Why IT staff, users will like Apple's plans

Why IT staff, users will like Apple's plans

Apple Computer CEO Steve Jobs opened Apple's annual Worldwide Developers Conference this week with a keynote that put an end to weeks of speculation about new products and features in the next generation of Mac OS X. The announcements Jobs made can be broken down into four major areas: information about Apple, the new Mac Pro, the new Intel-based Xserve and a preview of Mac OS X Leopard, which is due out by next spring.

As I expected, there was no mention of new iPods or an iPhone. This was an event for Mac software and hardware developers, along with other Mac IT professionals. The focus of the keynote was correctly all Mac.

I'd like to focus not just on Monday's announcements, but on what the upcoming changes mean for Mac professionals -- both those who work in the IT field and those who use Macs as part of their daily job.

Enter the Mac Pro; exit the Power Mac G5

The big hardware announcement was the Mac Pro, which defied rumors on two major fronts. First, it did not sport a new case design; the externals of the case are essentially the same as the Power Mac G5 it replaces. The inside case design, however, is significantly different, owing to less need for cooling hardware because the Mac Pro's Intel processors run significantly cooler than G5 chips. The processors themselves were the other surprise. While virtually everyone expected Apple to use the new Intel Core 2 Duo processors aimed at desktop PCs, known as Conroe, Apple opted for the higher-performing Xeon-based Woodcrest processors typically used in high-end servers.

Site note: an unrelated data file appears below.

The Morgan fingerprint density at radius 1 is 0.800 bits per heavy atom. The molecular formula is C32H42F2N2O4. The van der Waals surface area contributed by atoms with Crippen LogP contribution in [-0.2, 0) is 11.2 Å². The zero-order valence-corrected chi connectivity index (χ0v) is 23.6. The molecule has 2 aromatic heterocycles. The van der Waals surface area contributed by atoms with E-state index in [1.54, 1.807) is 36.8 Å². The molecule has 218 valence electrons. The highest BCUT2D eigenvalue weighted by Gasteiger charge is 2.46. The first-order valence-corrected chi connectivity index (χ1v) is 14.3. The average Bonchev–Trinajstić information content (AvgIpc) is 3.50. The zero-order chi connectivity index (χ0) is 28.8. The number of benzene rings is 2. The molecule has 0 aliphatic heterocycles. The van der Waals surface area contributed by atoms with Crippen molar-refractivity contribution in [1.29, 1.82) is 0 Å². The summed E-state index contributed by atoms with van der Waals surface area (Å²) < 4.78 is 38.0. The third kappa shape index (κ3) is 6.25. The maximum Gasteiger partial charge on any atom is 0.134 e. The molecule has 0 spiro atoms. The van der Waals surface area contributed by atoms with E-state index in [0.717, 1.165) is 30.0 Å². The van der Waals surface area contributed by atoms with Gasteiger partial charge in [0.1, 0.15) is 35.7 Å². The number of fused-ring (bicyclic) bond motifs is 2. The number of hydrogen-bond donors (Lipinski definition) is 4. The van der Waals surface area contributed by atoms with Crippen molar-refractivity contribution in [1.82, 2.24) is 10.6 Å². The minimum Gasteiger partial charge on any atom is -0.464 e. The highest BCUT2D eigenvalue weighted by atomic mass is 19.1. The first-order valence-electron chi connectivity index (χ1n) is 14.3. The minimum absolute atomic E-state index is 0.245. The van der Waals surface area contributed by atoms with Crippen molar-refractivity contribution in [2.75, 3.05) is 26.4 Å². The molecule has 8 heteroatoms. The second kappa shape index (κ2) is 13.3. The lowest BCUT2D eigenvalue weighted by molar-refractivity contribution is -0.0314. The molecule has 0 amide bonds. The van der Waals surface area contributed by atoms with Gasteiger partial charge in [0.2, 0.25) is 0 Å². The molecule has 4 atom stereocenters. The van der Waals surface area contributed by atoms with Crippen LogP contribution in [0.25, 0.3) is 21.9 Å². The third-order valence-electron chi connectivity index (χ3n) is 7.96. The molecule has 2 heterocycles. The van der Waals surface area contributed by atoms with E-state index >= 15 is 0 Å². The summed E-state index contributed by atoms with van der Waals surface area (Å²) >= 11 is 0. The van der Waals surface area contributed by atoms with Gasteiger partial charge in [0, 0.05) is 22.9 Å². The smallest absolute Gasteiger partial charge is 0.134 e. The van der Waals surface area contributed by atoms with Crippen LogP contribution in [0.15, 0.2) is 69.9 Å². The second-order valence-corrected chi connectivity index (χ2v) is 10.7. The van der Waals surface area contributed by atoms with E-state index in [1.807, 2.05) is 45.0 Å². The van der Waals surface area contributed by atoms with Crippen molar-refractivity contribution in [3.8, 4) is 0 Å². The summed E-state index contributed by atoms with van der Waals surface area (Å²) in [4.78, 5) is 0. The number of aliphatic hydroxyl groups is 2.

The Mac Pro includes two dual-core Xeon processors, effectively giving it the power of four Xeon processors -- more than double the computing power of any other Intel Mac (and setting it higher than most Intel PCs) and twice as fast in real-world tasks as the Power Mac G5 Quad it replaces. One reason for the additional power might be that many professional Mac users work with applications such as the Adobe suite that are not yet Universal apps. This extra power should provide significant improvements when running such applications under Rosetta emulation. It also simply provides professional users with more raw power, thus differentiating the Mac Pro from Apple's other desktop offerings and most PCs. (A comparable Dell PC would be as much as US$1,000 more than a standard Mac Pro.)